JSF Faces Fire Risk: Head Tester
The Pentagon’s head of operational testing and evaluation is “concerned” that a recent decision to remove fuses and fire extinguishers from the Joint Strike Fighter program means more planes may be lost to enemy fire and may increase the risk from fires resulting from fuel leaks and related risks.
Michael Gilmore, director for operational test and evaluation, said in written testimony prepared for the Senate Armed Services Committee that the program’s recent removal of “shutoff fuses for engine fueldraulics lines, coupled with the prior removal of dry bay fire extinguishers, has increased the likelihood of aircraft combat losses from ballistic threat induced fires. F-35 live fire testing to date has shown that threat impact into fuel tanks results in sustained fires.”
Gilmore noted that the move was approved “as an acceptable system trade to balance weight, cost and risk,” but he said, “I remain concerned regarding the aircraft’s vulnerability to threat-induced and safety-related fires.”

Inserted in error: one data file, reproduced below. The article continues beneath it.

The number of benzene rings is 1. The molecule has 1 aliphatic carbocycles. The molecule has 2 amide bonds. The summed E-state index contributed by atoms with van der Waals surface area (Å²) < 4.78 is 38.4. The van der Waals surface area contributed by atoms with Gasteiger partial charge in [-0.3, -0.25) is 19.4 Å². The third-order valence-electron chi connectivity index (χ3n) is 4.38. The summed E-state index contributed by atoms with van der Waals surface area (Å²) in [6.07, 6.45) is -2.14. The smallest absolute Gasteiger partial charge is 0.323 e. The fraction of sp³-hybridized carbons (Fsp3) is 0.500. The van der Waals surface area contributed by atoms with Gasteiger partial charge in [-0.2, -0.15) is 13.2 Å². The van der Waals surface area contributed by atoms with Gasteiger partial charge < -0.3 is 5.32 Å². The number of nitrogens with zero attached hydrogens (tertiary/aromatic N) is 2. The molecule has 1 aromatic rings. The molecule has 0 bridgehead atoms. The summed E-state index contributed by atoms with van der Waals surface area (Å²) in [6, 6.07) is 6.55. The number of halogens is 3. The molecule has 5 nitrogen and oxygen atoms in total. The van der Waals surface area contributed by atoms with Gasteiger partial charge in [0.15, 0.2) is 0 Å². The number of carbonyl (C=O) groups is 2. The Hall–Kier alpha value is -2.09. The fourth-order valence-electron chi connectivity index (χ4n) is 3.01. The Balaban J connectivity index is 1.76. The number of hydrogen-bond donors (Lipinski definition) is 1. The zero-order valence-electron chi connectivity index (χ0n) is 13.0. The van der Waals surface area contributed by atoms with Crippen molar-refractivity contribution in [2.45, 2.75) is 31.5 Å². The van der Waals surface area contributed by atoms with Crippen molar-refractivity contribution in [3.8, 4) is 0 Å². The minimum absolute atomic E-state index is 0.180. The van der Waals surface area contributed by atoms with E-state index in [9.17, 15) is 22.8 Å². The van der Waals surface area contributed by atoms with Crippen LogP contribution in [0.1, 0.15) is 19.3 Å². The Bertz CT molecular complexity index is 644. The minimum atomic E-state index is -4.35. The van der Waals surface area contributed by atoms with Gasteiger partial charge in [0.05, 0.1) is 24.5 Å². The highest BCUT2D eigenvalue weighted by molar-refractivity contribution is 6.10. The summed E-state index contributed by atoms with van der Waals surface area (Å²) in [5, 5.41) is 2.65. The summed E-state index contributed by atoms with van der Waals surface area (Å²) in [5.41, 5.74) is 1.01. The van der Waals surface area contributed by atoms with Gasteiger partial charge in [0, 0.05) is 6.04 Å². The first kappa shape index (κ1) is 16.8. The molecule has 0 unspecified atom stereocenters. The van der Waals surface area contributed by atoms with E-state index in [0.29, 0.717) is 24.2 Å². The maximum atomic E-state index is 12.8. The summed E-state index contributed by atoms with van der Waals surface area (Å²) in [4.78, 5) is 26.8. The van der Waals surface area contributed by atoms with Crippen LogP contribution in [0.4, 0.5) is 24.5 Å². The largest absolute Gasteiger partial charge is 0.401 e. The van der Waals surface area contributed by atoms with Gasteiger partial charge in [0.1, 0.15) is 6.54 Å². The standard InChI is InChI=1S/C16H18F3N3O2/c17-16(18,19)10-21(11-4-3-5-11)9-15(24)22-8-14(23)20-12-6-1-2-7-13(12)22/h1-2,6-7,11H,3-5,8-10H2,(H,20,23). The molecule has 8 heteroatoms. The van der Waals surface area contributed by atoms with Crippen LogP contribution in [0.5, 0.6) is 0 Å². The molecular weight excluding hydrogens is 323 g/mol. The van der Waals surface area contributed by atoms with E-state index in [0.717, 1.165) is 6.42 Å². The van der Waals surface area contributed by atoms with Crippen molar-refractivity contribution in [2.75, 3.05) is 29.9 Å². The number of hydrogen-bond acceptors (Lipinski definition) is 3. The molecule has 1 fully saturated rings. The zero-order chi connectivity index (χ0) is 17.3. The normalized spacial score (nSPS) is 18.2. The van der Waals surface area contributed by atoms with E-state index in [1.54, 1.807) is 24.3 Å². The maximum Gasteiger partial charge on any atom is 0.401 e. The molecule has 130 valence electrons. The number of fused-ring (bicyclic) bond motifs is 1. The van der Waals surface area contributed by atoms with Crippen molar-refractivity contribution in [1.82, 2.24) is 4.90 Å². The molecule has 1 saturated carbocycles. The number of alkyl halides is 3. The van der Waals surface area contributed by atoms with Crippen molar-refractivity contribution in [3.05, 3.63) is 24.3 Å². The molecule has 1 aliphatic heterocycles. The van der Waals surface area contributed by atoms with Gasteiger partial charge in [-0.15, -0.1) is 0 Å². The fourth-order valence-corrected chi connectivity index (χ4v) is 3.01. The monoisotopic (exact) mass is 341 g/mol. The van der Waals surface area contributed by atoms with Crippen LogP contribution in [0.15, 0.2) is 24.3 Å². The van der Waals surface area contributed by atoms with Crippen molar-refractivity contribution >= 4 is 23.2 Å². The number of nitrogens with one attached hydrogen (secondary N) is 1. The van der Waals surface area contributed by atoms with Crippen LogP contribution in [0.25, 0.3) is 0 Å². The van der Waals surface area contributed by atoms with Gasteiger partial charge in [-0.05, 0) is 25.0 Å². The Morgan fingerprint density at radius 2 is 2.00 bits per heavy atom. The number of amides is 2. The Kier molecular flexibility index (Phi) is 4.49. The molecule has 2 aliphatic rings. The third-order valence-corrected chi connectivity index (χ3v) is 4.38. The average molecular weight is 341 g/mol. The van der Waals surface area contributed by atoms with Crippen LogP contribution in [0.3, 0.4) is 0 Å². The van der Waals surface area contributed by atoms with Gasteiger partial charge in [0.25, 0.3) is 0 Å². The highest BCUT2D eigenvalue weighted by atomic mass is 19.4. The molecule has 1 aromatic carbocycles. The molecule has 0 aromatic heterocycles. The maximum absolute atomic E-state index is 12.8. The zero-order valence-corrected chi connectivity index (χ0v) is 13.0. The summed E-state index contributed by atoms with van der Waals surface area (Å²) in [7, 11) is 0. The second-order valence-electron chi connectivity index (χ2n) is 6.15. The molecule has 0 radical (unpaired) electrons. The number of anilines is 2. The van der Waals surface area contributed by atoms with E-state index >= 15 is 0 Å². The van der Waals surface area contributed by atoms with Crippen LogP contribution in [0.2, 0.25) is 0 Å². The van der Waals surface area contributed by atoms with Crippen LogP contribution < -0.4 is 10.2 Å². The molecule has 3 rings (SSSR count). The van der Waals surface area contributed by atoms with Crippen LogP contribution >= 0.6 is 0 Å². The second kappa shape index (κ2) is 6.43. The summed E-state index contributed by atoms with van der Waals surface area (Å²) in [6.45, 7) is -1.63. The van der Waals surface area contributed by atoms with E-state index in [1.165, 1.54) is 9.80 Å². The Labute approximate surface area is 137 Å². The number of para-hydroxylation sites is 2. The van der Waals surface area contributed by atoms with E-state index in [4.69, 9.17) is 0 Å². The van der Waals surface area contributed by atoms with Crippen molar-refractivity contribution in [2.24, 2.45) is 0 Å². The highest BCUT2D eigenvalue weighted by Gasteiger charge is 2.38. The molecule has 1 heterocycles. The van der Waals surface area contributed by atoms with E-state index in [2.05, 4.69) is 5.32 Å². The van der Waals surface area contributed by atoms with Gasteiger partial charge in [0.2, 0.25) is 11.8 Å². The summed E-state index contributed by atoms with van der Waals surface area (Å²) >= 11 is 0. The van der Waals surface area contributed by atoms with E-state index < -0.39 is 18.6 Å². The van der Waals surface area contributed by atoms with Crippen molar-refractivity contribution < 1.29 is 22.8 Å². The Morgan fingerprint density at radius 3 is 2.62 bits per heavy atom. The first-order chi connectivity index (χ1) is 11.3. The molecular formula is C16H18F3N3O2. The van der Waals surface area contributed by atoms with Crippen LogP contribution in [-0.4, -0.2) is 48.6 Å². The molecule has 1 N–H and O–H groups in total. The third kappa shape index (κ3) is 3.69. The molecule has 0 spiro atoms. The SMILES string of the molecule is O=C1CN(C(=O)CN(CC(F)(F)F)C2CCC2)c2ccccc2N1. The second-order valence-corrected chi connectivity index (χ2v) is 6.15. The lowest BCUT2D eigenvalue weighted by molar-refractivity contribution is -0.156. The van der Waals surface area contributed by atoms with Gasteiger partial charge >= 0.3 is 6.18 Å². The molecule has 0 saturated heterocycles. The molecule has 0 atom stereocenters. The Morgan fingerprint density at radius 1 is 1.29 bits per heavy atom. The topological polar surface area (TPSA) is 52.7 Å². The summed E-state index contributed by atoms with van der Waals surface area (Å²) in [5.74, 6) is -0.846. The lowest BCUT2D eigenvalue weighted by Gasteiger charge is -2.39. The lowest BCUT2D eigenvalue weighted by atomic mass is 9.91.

On other testing issues, Gilmore said the program’s biggest challenge has been “late delivery of test aircraft and the failure to adjust to that reality by building and resourcing realistic system development and test plans, as well as plans for producing and delivering aircraft.”
“As of today, three of 12 flight test aircraft operate at one of the government test centers,” Gilmore said in his written testimony. There should have been 10 operating now, with the last two planes “following in the next 90 days. The program office now projects that all 12 of the previously planned developmental flight test aircraft will ferry to test centers by February, 2011. More test aircraft, generated from production lots, are needed to complete block 3 development.”
Gilmore also noted that the program’s software delivery dates “have recently been extended by more than one year each compared to the plans existing at this time last year.” It hasn’t made much difference yet because of the late delivery of test aircraft, he said.
Gilmore is also watching one other “critical” issue, “effective orchestration” of the corporate labs, Cooperative Avionics Test Bed and the use of planes for flight tests. “We have yet to see how the process being put in place will cope with multiple events for three different variants operating at two flight test centers,” Gilmore said in his prepared testimony.